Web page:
The Nitty Gritty Dirt Band was founded around 1966 in Long Beach, California, United States, by singer-guitarist Jeff Hanna and singer-songwriter guitarist Bruce Kunkel who had performed as the New Coast Two and later the Illegitimate Jug Band. Trying, in the words of the band’s website, to “figure out how not to have to work for a living,” Hanna and Kunkel joined informal jam sessions at McCabe’s Guitar Shop in Long Beach. There they met a few other musicians: guitarist/washtub bassist Ralph Barr, guitarist-clarinetist Les Thompson, harmonicist and jug player Jimmie Fadden, and guitarist-vocalist Jackson Browne. As Nitty Gritty Dirt Band, the six men started as a jug band and adopted the burgeoning southern California folk rock musical style, playing in local clubs while wearing pinstripe suits and cowboy boots. Their first paying performance was at the Golden Bear in Huntington Beach, California.
Browne was in the band for only a few months before he left to concentrate on a solo career as a singer-songwriter. He was replaced by John McEuen on banjo, fiddle, mandolin, and steel guitar. McEuen’s older brother, William, was the group’s manager, and he helped the band get signed with Liberty Records, which released the group’s debut album, The Nitty Gritty Dirt Band during 1967. The band’s first single, “Buy for Me the Rain,” was a Top 40 success, and the band gained exposure on The Tonight Show Starring Johnny Carson, as well as concerts with such disparate artists as Jack Benny and The Doors.
A second album, Ricochet, was released later during the year and was less successful than their first. Kunkel wanted the band to “go electric”, and include more original material. Bruce left the group to form WordSalad and Of The People. He was replaced by multi-instrumentalist Chris Darrow.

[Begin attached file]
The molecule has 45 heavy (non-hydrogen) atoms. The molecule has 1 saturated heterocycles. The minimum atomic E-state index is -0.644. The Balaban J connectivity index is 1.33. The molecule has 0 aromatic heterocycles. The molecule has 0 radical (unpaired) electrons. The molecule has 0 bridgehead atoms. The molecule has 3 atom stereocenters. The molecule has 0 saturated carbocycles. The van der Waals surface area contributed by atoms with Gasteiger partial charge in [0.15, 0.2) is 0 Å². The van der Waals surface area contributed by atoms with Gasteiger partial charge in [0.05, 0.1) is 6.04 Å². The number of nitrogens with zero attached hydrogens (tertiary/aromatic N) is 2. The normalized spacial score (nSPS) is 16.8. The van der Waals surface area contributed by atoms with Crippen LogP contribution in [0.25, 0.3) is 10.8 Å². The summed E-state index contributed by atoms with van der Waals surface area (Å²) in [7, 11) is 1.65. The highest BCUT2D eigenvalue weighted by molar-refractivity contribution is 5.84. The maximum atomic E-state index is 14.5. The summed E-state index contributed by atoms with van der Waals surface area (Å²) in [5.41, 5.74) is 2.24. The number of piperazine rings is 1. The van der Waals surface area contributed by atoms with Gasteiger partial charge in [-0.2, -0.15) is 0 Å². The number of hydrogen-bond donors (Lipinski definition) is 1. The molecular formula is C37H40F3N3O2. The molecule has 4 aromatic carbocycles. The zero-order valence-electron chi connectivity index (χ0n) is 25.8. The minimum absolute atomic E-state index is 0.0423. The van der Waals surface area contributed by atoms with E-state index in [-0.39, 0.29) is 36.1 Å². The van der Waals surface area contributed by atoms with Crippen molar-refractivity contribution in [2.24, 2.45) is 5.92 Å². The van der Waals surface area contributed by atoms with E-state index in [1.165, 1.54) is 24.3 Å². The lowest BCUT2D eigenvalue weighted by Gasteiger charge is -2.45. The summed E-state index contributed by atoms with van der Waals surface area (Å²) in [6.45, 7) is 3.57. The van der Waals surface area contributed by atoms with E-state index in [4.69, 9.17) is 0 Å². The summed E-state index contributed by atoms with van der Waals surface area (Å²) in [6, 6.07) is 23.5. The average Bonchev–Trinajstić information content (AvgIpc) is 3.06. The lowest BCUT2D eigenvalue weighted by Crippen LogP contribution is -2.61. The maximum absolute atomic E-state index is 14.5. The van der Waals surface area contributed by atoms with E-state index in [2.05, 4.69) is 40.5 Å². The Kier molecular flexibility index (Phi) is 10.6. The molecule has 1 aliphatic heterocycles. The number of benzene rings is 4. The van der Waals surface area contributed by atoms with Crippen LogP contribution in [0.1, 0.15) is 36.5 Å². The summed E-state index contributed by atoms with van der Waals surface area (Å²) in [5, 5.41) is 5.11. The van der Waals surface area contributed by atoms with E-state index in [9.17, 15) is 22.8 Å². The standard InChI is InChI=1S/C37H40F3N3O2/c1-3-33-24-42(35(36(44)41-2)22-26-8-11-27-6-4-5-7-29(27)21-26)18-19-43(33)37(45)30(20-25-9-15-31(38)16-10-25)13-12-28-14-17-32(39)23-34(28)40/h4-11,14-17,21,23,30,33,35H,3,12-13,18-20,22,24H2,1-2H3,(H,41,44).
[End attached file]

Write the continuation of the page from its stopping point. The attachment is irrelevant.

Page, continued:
By 1968, the band adopted electrical instruments anyway, and added drums. The first electric album, Rare Junk, was a commercial failure.
Rare Junk is the third album from The Nitty Gritty Dirt Band, released in 1968. In an attempt to update their sound the band included electric instrumentation on the record, but it still was a commercial failure. (by wikipedia)
This, the group’s third album release, was actually an odds-and-sods type compilation of leftover tracks and singles that formed a respectable 10-song 30-minute plus LP. As a sign of just how strong the band was, it still represented a step forward from their second album, and is one of the great unknown albums of 1968. (by Bruce Eder)
indeed … a real pretty good album from the early days of The Nitty Gritty Dirt Band
Ralph Barr (guitar, clarinet)
Chris Darrow (guitar, mandolin, violin, fiddle, bass)
Jimmie Fadden (tube, jug, mouth harp, harmonica, washtub bass, drums)
Jeff Hanna (washboard, tambourine, drum, guitar, harmonica …and other rare junk)
John McEuen (piano, banjo, five string banjar)
Les Thompson (guitar, mandolin, bass, tambourine, banjo)
Rodney Dillard (dobro guitar)
Paul Hornsby (piano)
Bernie Leadon (guitar on 09.)
Johnny Sandlin (drums)
01. Mournin’ Blues (Sbarbaro) 3.23
02. Collegiana (McHugh/Fields) 2.35
03. Willie The Weeper (Rymal/Melrose/Bloom) 2.22
04. Cornbread And ‘Lasses (Sassafrass Tea) (George/Sullivan) 2.29
05. These Days (Browne) 3.09
06. Sadie Green The Vamp Of New Orleans (Wells/Dunn) 2.22
07. Dr. Heckle And Mr. Jibe (McDonough) 2.34
08. End Of Your Line (Farrel) 2.20
09. Reason To Believe (Hardin) 2.53
10. Hesitation Blues (Oh! Baby Must I Hesitate?) (Smythe/Middleton/Gillham) 3.24
11. A Number And A Name (Gillette/Campbell) 3.18